France to host Ryder Cup in 2018
France will host its first Ryder Cup after being awarded the 2018 tournament, beating out sentimental favorite Spain which had emerged as the popular choice following the death of Seve Ballesteros.
The European Ryder Cup committee voted unanimously in favor of the French bid, which centers on the Le Golf National course near Paris - the headquarters of the French federation and the venue for all but two French Opens in the last 20 years.
Spain, Portugal, Germany and the Netherlands also entered bids, but tournament committee members said the security of having a course and infrastructure already in place was the key factor in the final decision.
''They have a first-class tournament venue already built, it is a stadium course with plenty of parking nearby and the capital city of Paris and Versailles is the hinterland,'' said George O'Grady, chief executive of the European Tour. ''In these tough economic times, we can see where we're going. We're leaving nothing to chance on building a new course. You could say, in that sense, we've gone for the certainty.''
Of France's rivals, only the Netherlands had a course already built.
Spain had gone from being a long-shot to being the bookmakers' favorite following the outpouring of support after the death of Ballesteros this month. The Spanish great helped transform the Ryder Cup and was the patron of Spain's bid team, and many thought the committee should honor his memory by awarding his country the 2018 event.
Organizers, however, ruled with their heads rather than their hearts.
''Seve has been part of their team, we have been well aware of it and we feel the emotion,'' O'Grady said. ''But we have evaluated the whole bid on its merits.''
It's only the second time the biennial match between Europe and the United States will be played on mainland Europe - the first was in 1997, when Ballesteros captained Europe to a single-point win at Valderrama in Spain.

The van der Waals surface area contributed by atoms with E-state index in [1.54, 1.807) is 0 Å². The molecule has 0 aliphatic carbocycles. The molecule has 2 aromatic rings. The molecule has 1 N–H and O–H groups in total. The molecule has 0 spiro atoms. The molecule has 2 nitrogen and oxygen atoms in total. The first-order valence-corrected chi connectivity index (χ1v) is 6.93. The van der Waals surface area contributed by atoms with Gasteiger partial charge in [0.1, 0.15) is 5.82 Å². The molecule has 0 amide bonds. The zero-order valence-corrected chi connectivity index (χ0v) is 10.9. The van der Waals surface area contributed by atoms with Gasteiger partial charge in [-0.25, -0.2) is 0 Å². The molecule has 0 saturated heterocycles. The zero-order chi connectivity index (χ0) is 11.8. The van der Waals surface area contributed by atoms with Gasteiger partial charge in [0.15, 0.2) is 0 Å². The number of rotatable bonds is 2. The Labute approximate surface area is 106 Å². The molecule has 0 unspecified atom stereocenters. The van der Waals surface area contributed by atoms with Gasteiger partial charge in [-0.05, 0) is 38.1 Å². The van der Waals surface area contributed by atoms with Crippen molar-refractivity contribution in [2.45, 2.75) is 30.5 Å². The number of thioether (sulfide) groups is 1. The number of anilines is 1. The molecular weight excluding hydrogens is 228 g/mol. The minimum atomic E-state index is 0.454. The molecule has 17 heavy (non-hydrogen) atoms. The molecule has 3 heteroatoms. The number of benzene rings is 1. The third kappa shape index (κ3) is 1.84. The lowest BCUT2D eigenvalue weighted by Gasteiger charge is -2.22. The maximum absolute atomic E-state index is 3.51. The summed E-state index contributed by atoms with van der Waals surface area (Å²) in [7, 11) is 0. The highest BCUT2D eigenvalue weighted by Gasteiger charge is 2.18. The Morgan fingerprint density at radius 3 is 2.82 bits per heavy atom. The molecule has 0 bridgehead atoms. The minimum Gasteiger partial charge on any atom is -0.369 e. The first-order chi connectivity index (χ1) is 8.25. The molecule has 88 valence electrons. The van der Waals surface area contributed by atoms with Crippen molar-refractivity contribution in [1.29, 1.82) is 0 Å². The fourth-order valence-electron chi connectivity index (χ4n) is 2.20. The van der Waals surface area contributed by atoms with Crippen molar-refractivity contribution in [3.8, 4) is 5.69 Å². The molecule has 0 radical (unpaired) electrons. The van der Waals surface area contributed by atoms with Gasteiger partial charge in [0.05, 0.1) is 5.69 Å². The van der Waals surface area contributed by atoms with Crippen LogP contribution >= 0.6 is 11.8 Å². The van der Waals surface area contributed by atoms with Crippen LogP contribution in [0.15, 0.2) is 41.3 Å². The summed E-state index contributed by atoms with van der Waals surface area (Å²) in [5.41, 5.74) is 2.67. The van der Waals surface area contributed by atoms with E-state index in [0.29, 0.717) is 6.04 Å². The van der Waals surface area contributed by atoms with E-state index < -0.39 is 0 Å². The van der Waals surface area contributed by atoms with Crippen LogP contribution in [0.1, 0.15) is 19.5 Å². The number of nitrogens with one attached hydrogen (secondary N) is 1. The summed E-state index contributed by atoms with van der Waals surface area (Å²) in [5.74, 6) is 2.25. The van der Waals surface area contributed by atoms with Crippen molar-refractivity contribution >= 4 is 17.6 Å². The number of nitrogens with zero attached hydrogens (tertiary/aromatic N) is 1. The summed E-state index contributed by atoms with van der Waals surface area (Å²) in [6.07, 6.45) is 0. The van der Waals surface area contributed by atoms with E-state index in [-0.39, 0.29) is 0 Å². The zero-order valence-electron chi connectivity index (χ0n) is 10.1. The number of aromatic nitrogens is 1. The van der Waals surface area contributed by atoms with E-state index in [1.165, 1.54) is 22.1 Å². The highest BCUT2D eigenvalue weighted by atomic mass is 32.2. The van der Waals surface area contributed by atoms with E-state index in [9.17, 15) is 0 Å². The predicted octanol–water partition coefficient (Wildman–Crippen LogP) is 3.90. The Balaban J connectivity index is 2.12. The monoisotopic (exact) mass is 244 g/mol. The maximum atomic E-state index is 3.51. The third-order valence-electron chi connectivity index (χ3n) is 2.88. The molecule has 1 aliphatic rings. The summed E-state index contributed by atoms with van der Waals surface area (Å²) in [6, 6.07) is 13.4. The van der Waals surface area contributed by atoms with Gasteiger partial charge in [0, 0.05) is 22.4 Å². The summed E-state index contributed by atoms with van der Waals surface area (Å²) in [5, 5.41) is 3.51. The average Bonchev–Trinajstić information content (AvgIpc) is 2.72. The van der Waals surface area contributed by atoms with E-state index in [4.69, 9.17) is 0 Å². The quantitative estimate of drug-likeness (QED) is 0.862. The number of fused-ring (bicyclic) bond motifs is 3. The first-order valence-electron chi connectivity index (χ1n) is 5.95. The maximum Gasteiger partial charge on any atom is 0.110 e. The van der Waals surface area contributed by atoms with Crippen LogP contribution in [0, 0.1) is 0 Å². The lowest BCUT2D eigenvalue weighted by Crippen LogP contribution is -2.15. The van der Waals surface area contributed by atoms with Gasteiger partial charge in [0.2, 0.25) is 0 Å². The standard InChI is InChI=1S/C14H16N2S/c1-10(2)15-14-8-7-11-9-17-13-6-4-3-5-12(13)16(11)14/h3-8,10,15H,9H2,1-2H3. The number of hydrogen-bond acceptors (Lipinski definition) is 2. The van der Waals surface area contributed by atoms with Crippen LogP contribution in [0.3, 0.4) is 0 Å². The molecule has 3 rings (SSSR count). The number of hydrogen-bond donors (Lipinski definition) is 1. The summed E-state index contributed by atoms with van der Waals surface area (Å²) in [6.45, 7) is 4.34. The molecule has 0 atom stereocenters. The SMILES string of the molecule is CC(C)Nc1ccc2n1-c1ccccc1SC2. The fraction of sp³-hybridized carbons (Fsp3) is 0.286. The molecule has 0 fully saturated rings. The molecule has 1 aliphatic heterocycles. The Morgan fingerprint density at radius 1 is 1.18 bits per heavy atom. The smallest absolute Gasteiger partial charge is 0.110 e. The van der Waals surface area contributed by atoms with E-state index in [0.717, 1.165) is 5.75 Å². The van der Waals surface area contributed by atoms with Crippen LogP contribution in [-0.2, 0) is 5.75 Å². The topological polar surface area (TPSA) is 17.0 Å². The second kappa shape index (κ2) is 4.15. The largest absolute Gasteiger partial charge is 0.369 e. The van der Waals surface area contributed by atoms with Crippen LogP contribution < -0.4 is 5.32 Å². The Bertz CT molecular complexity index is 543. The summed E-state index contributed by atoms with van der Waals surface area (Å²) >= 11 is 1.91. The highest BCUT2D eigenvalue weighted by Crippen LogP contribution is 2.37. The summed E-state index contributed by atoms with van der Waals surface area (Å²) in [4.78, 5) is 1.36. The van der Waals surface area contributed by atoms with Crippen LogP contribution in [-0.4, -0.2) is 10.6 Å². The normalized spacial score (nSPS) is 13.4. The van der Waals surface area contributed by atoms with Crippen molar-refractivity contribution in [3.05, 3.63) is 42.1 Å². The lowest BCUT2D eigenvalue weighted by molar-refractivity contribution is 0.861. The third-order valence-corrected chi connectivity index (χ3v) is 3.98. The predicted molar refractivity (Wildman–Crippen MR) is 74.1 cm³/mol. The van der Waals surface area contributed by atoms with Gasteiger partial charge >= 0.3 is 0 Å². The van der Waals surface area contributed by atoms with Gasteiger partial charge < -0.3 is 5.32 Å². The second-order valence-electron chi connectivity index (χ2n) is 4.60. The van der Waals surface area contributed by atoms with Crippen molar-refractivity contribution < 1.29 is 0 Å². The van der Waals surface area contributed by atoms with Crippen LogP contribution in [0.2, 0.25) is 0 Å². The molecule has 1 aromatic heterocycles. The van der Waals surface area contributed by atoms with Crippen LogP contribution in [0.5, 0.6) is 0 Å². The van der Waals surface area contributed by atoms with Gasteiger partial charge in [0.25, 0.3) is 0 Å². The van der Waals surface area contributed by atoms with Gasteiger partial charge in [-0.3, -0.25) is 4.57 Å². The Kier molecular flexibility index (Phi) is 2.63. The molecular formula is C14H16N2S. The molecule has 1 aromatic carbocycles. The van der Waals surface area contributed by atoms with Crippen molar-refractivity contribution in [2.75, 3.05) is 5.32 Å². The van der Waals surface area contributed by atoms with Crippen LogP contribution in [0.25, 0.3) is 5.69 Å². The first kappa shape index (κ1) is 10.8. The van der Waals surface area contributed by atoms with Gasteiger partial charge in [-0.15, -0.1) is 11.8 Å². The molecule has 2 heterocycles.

In what may have been an attempt to stave off criticism, the European Tour released a statement before the announcement saying it was looking at ways to honor Ballesteros, including the possibility of changing its logo to incorporate an image of the Spanish golfer.
French President Nicolas Sarkozy congratulated the French bid team and the country's federation for their victory and hard work.
''The practice of golf and the sport's development in France will now enjoy a new boom and take a new dimension, something the president is sincerely rejoicing with,'' Sarkozy's office said in a statement.
There was strong backing for the 2018 Ryder Cup by the French government, with President Sarkozy making it a priority among French sports this decade. France will host football's European Championships in 2016 while Annecy is one of three bidders for the 2018 Winter Olympics.
Pascal Grizot, chief of France's bid team, said all registered golfers in the country will help fund the bid by giving ?3 ($4.25) a year for 13 years. That scheme has been under way already for two years, when the 2018 bidding process began.
A legacy commitment, targeting the building of up to 100 6- or 9-hole courses in urban areas, also impressed the tournament committee.
''We had a very well-balanced bid and in the end the (small) details made the difference,'' said Grizot, who heads the Ryder Cup commission at the French federation. ''The decision ... is a real honor for our country. Above all, it's a huge accolade for all French golfers who have contributed to this project.''
Charles Beigbeder, leader of the Annecy Olympic bid, said the success ''showcases all the French expertise in organizing the biggest international competitions.''
O'Grady said any of the five candidates would have made good Ryder Cup hosts, but that France was ''a clear but narrow winner.''
''We thought we had an excellent bid,'' said Spanish bid chief Gonzaga Escauruaza. ''But France presented a fantastic bid. We have to congratulate the French; let them enjoy the moment and of course we tell them that if we're ready to help them in any way.''
Germany's bid was the Audi Course, near Munich, the Netherlands' at Spijk near Gorinchem, while Portugal's was at the Herade da Comporta Golf Resort near Lisbon.
AP Sports Writer Samuel Petrequin in Paris contributed to this report.